Should Schools Regulate Student Speech Online and Out of School?
Have you heard the Supreme Court is going to decide a case about student speech all because of a fourteen year old cheerleader's profanity laced Snapchat post after she disappointingly didn't make her school's varsity cheerleading squad? There's two amazing things about this story.
One, it may be the most significant case on student speech in 50 years. And secondly, that parents and the school administration, teachers and coaches, ya know, the adults in the room couldn't figure this out without dragging it through the courts.
According to Fox 4 Kansas City here's what happened:
Levy and a friend were at a convenience store in her hometown of Mahonoy City, Pennsylvania, when she took to social media to express her frustration at being kept on her high school’s junior varsity cheerleading squad for another year.
“F——— school f——— softball f——— cheer f——— everything,” Levy wrote, in a post that also contained a photo in which she and a classmate raised their middle fingers.
The post was brought to the attention of the team’s coaches, who suspended Levy from the cheerleading team for a year.
She was a teenager being a teenager. I think many of us, any age, can relate to working hard at something and the disappointment that comes with not having it work out how you want. And I'd bet many of us in high school, may have shared some thoughts along the same line with the same colorful language, with our friends after a similar experience. The difference, we didn't have a social media network to share it and the coach, teacher, authority figure we were angry with never heard about it.
The thing we all seem to have a problem understanding when it comes to free speech is, free speech has consequences. And it only protects us from consequences from the government. I can get on my radio show and share any opinion, and as along as it's not obscene, the government can't do anything about. Yet, I'm not protected at all from the consequences Townsquare Media can impose on me if they feel I'm not representing the company in the proper light. And those consequences go beyond my program to how I conduct myself in the community and on social media.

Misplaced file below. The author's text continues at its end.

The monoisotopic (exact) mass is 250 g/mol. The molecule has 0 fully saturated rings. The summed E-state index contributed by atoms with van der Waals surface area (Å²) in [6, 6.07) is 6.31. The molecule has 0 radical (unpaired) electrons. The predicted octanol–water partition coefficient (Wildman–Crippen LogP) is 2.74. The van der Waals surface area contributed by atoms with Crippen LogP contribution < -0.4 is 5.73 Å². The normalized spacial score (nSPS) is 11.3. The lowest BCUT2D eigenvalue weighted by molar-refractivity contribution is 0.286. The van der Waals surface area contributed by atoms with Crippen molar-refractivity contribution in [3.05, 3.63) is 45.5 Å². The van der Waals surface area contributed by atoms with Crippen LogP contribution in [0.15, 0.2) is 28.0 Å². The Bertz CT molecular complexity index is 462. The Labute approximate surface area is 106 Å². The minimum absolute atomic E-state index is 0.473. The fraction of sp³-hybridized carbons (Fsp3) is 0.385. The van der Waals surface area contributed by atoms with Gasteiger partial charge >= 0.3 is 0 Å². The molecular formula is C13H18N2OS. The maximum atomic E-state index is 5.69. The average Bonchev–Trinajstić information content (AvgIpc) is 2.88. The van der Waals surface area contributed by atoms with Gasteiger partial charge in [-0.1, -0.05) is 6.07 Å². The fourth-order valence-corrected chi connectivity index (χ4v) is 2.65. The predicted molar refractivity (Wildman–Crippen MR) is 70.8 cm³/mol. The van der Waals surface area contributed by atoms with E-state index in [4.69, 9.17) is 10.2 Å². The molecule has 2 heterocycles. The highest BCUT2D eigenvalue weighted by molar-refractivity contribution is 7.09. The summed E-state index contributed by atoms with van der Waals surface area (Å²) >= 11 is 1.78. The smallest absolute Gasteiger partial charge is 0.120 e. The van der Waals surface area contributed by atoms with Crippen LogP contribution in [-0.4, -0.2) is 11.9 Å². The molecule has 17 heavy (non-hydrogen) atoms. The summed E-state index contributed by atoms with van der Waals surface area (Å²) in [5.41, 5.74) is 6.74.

Do I think the young lady should have faced some consequences from airing her dirty laundry on social media? Maybe. Mainly for learning the life lesson that your words have consequences. Especially when expressed publicly. Do I think the coaching staff overreacted by suspending her for a whole year? Yes, it seems like a harsh penalty. Especially for a teenager just popping off. Her parents filing a lawsuit saying her suspension violated her free speech rights, that I think is just off the charts.
I would have liked the young lady to meet with the coaches and have coaches explain (or explain again) why she didn't make varsity squad. And then pointedly ask her, did she really mean "f--- cheer" in her post? And explain, that frankly, they could take that has her no longer wanting to be on the cheerleading squad. And that words, even when you're frustrated, have consequences. If they then thought that lesson needed to be driven home with a suspension for a couple of weeks, a month, then Ok.
I would have liked the parents instead of filing a lawsuit. Instead of making this case a big deal. To at a certain point sit their daughter down and tell her, yeah, the penalty your paying for what you did is way to extreme. It's crappy. But life isn't fair. People aren't always fair. And yeah, your right to free speech, doesn't come without consequences.
So why is the Supreme Court hearing this case, and why is it important? At issue is whether or not schools can discipline kids for speech outside the school building. Levy's school district, education groups, the Biden Administration and anti-bullying groups think appeals court decision in Levy's favor went to far. (The courts ruled in her favor and restored her to the cheerleading squad.)
They want the right to be able to discipline kids for speech. Philip Lee, a University of District of Columbia law professor told Fox 4, that much cyber bullying content is created off campus on computers, iPads and then disseminated via social media so it doesn't make sense to prohibit schools from discipling kids for speech off campus.
And I'd say schools should be able to have some say in how students involved in their sports programs and extra curricular activities, especially those that publicly represent the school, present themselves on social media. Just like my employer can.
The ACLU, which is representing Levy, says the problem with laws that allow schools to govern off campus student speech, is that it can stifle non-threatening, non-harassing, speech expressing frustration like Levy's. And could potentially regulate political and religious speech.
What I find frustrating about all of this is that it becomes this either or choice. Schools potentially can become big brother monitoring what their students say off campus at all times and discipline them for it. Or schools get their hands tied behind their backs and might not be able to discipline students for hurtful speech that needs to be addressed.
Wouldn't it just be easier to apply some common sense on all sides? It seems like between educators and parents it shouldn't be that difficult to figure out when a school should get involved for discipling a child's speech outside of school. And when maybe they should let something go. Maybe it should concern us that we can't seem to do that as a society.